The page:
And yet, one could make a fine emotional argument that doing such a thing is indeed giving to the poor, right?  And that opposing such a system makes one a hardened and greedy reprobate, right?  After all, why would anyone oppose giving to the poor regardless of what form it took?  Giving is giving, right?

Well, I hope the absurdity of the example makes the point.  There is always a preferred way and an inferior way of going about completing any task.  So for those who are interested in Socialist principles because you believe they are consistent with Biblical teaching then keep reading.  If you are at all familiar with Biblical teaching on any subject then you know that God always lays out a preferred method of accomplishing any goal.  So then, what was the preferred method of giving to the poor?

Last week I stated that the Bible always speaks of charity in terms of individual giving, not large bureaucratic systems that encompass all of society.  This week I want to take a look at an Old Testament principle that is very relevant to this discussion.

Take a look at Deuteronomy 26:12.  More of the passage surrounding this verse is linked below.

“When you have finished laying aside all the tithe of your increase in the third year-the year of tithing-and have given it to the Levite, the stranger, the fatherless, and the widow, so that they may eat within your gates and be filled…”  Deuteronomy 26:12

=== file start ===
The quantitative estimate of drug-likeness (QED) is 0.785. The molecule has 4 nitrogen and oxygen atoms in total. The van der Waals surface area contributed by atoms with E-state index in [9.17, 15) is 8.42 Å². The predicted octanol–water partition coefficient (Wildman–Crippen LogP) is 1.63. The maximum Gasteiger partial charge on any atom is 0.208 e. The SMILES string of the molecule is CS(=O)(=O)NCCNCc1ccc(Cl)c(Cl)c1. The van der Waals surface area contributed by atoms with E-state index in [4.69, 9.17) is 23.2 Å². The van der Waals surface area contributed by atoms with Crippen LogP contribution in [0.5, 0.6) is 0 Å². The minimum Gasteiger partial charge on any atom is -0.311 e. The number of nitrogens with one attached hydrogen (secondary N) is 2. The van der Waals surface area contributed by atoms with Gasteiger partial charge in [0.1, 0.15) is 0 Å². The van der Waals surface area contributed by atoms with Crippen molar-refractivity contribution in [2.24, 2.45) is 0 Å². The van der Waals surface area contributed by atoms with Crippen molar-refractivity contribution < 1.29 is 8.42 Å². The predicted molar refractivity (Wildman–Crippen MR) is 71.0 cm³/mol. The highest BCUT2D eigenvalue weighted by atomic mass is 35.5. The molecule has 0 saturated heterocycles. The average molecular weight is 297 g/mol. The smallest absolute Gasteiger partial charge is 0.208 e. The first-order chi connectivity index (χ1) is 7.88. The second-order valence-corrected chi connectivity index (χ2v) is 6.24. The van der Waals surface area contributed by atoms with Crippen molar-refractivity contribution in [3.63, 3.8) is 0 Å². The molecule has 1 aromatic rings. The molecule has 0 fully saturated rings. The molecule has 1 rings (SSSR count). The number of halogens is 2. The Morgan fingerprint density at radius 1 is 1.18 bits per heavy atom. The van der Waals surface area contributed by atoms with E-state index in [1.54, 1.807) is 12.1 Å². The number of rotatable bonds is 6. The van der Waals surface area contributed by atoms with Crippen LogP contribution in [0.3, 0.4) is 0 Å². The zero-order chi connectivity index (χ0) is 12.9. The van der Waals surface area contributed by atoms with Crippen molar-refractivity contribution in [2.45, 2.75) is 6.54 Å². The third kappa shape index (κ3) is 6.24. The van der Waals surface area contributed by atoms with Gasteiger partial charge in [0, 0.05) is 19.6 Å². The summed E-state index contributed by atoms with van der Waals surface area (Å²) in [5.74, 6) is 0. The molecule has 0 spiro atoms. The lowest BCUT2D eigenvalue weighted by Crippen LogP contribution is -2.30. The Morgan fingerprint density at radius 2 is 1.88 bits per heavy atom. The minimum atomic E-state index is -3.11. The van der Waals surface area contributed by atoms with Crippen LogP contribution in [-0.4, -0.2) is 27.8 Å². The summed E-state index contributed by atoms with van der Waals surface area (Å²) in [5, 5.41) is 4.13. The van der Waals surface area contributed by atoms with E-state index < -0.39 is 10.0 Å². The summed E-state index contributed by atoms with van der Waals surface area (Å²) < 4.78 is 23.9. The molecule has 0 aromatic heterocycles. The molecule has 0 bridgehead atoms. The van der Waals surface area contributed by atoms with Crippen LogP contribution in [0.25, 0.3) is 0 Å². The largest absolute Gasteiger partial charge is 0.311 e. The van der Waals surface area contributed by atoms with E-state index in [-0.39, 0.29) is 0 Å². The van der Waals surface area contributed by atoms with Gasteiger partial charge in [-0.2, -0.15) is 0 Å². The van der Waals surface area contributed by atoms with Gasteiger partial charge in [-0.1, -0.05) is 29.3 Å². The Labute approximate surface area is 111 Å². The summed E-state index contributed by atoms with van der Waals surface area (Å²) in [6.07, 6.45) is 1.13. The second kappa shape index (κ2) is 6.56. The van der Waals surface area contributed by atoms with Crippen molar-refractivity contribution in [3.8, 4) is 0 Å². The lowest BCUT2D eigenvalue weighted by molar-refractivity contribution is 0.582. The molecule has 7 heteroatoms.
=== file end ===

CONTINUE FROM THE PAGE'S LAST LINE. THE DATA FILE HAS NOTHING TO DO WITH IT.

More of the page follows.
For those of you unfamiliar with the terms here, “tithing” is the giving of 10% of your income or other forms of material profit to the Temple officials in Jerusalem.  The “Levites” were the class of priests and one of the 12 tribes of Israel.  And in short, they were the Temple officials also.

Do you notice the context of the giving that God is commanding here?  You can see here that God is instructing the people to give their tithe to the priests, and nothing new there, but for more than the purpose of administering the Temple.  These days Christians have taken the teaching of the tithe and applied it to the local church and the tithes are given for the purpose of supporting the local church.  I will not get into the intricacies of that doctrine as there is disagreement, but that is clearly how they did it in ancient Israel.

We should take notice though that the tithes were not merely for the administration of the Temple.  This passage clearly states that the Temple officials were also in charge of ensuring that the widow, the fatherless, and the stranger had their basic necessities met.  The meaning of “widow” is clear and it should be noted that in ancient Middle Eastern society widows had no way of providing for themselves without family.  The “fatherless” refers to orphans and young children clearly could not take care of themselves no matter the time period.  The “stranger” can refer to foreigners or anyone that was in your region that did not have a home there.  The Levites, being unable to work as normal people because of their duties as priests, were also to benefit from the tithe.